So you're hiking in the mountains of some far off land and you stumble across a babbling brook of crystal clear water. You’re thirsty so you cup your hands together and dip them beneath the cool, rippling surface then raising the water to your lips you finally taste the refreshing life giver that is mountain water.
There are three main groups of waterborne nastiness that are most commonly linked to water-related illnesses:
Protozoan cysts: Cryptosporidium parvum, Giardia lamblia. These things are tiny, like 1 to 300 microns; 1 micron = one-millionth of a meter.
When symptoms first appear: From 2 days to a few weeks. Even ONE protozoa is capable of causing infection.
Critter characteristics: Cryptosporidium and Giardia can both survive weeks, even months, in cold water. Cryptosporidium, not so affectionately nicknamed “Crypto” is an oocyst. It has a thick-walled shell that serves as a protective barrier for the individual protozoa and makes it more resistant to disinfectants such as iodine and chlorine.
Impact on humans: Terrible, frequent, watery diarrhea. Intense vomiting, gas and intestinal discomfort. Most infections last 1 to 6 weeks with rare chronic cases lasting up to a year. People with weakened immune systems: children, elderly, pregnant women and those with immune system deficiencies need to be extra cautious against contracting crypto.
Bacteria: Salmonella, Escherichia coli (or E. coli), Campylobacter jejuni, Yersinia entercolitica, Leptospira interrogans and many others. These are even smaller than Protozoa, only 0.1 to 10 microns.
When symptoms first appear: From a few days to a few weeks. The number needed to cause infection can vary widely based on the type of bacteria.
Common impact: Potentially prolonged intestinal discomfort, certainly diarrhea. Though cholera (another potentially serious bacteria) is rarely found in the United States, it is fairly common in some countries and can result in death if not quickly treated.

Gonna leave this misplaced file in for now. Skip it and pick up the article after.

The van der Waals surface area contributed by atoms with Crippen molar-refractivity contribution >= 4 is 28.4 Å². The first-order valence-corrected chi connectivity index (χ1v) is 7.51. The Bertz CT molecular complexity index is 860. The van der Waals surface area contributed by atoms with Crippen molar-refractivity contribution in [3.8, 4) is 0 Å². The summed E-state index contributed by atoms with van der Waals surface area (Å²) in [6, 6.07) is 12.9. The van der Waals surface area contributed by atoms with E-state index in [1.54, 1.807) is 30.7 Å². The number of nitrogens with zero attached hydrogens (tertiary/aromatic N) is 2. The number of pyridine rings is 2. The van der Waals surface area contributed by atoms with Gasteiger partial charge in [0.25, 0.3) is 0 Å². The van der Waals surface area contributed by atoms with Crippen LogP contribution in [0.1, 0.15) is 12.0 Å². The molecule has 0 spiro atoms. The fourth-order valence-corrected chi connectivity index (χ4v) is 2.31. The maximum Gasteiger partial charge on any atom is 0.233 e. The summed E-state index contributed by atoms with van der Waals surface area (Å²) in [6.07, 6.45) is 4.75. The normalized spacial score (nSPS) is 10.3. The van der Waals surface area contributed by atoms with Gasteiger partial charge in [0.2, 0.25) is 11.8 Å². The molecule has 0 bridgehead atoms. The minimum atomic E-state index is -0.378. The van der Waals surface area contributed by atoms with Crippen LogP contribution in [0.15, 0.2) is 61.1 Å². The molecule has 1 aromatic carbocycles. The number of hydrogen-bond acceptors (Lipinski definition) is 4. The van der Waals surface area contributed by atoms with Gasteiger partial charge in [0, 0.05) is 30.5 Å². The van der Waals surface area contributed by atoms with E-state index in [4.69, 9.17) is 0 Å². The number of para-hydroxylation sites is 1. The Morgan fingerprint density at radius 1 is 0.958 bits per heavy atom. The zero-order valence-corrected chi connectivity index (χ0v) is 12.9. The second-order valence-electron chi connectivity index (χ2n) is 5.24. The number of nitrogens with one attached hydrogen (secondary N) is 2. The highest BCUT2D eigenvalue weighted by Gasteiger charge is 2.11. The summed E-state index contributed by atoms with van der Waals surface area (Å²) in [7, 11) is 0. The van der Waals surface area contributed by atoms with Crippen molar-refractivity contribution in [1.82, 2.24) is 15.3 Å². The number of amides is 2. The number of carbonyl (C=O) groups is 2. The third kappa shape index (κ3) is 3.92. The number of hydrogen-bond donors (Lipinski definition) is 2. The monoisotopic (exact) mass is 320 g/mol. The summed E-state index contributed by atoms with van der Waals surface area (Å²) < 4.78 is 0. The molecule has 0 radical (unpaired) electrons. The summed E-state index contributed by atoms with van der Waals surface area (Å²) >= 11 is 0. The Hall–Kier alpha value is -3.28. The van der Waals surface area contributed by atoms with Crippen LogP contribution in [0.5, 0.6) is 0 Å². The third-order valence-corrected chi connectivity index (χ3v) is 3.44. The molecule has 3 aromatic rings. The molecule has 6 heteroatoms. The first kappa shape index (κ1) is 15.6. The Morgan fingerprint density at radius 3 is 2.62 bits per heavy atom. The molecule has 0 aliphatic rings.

Viruses*: Rotavirus, enterovirus, norovirus, Hepatitis A, Norwalk virus. Exceptionally tiny, not even a micron thick: 0.005 to 0.1 micron.
*Viruses are rarely found in North American wilderness waters and only purifiers - not filters - eliminate viruses. Be sure to investigate the pathogen risks of your next international destination to ensure you pack the best treatment solution.
When symptoms first appear: From 1 day to several weeks.
Common impact: Diarrhea, intestinal discomfort. An assortment of other potential ailments.
May 9, 2022
Outdoor Life: Do You Really Need a Water Filter for Backpacking and Mountain Hunting?
My only complaint is that eventually, backflushing won’t be enough. These can clog up after some time and no amount of back flushing will fix its low flow. I went through 2 on the AT. However, it will attach to Smart Water Bottles and most bladders!
Built for backcountry reliability and portability, the Sawyer Squeeze filter is our pick for the best portable water purifier.
The Sawyer Squeeze was (by far) the most common Pacific Crest Trail water filter this year – for the fifth year in a row. It’s a $39, 3 oz / 85 g hollow fiber filter that rids your drinking water of protozoa and bacteria (and floaties). It can be used with Sawyer bags (included with the filter) or with compatible water bottles (Smartwater is the bottle of choice for many hikers).